Generally, DOT officers are the ones who enforce HOS rules, although any police officer may inspect a driver's logbook. Individual states are responsible for maintaining weigh stations where drivers are pulled in for random vehicle and logbook inspections. Drivers may also be pulled over for random checks by police officers or DOT officials at any time and have their logbooks inspected. While it's not a frequent occurrence, chances are your logbook will be checked every now and then. Be ready for it at all times!

Carriers:

In addition to law enforcement and DOT officials, most carriers have their own company policies regarding logbooks. Not only do carriers want to ensure their drivers are being safe on the roadways, but carriers often receive audits from DOT officials and can be heavily fined if too many drivers have violations on their logs. A drivers logs are frequently reviewed by internal auditors for discrepancies or violations. A driver with too many violations might be warned, disciplined, or terminated (terminating a driver usually only occurs after several violations). The increased use of electronic logging devices (discussed later) has forced carriers to crack down on HOS violations even more.

Most of the time, we'll simply say HOS instead of Hours of Service.
When you are driving a commercial vehicle, police officers do not need a reason to stop you. Commercial vehicle operators can be pulled over at anytime for any reason. Be prepared for a random inspection anytime.

CDL:

Commercial Driver's License (CDL)

A CDL is required to drive any of the following vehicles:

  • Any combination of vehicles with a gross combined weight rating (GCWR) of 26,001 or more pounds, providing the gross vehicle weight rating (GVWR) of the vehicle being towed is in excess of 10,000 pounds.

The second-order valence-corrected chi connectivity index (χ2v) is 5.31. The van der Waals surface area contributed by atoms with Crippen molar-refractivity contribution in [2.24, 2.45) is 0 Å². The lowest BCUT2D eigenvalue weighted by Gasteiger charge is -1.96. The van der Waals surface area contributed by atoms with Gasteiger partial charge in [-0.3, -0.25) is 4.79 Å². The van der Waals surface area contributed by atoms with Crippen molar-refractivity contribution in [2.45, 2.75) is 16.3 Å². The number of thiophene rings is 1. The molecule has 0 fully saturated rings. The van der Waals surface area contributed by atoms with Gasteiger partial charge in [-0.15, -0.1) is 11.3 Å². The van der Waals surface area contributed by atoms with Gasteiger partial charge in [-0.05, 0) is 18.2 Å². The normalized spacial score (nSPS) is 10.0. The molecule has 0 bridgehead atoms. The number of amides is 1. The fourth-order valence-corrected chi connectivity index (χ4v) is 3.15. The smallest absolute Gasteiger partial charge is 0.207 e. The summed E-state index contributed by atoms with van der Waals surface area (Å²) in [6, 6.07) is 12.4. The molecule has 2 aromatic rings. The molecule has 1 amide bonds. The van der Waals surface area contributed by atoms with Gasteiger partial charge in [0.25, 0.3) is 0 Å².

• Any single vehicle with a GVWR of 26,001 or more pounds, or any such vehicle towing another not in excess of 10,000 pounds.
  • Any vehicle, regardless of size, designed to transport 16 or more persons, including the driver.
  • Any vehicle required by federal regulations to be placarded while transporting hazardous materials.

Logbook:

A written or electronic record of a driver's duty status which must be maintained at all times. The driver records the amount of time spent driving, on-duty not driving, in the sleeper berth, or off duty. The enforcement of the Hours Of Service Rules (HOS) are based upon the entries put in a driver's logbook.

CSA:

Compliance, Safety, Accountability (CSA)

The CSA is a Federal Motor Carrier Safety Administration (FMCSA) initiative to improve large truck and bus safety and ultimately reduce crashes, injuries, and fatalities that are related to commercial motor vehicle

FMCSA:

Federal Motor Carrier Safety Administration

The FMCSA was established within the Department of Transportation on January 1, 2000. Their primary mission is to prevent commercial motor vehicle-related fatalities and injuries.

What Does The FMCSA Do?

  • Commercial Drivers' Licenses
  • Data and Analysis
  • Regulatory Compliance and Enforcement
  • Research and Technology
  • Safety Assistance
  • Support and Information Sharing

DOT:

Department Of Transportation

A department of the federal executive branch responsible for the national highways and for railroad and airline safety. It also manages Amtrak, the national railroad system, and the Coast Guard.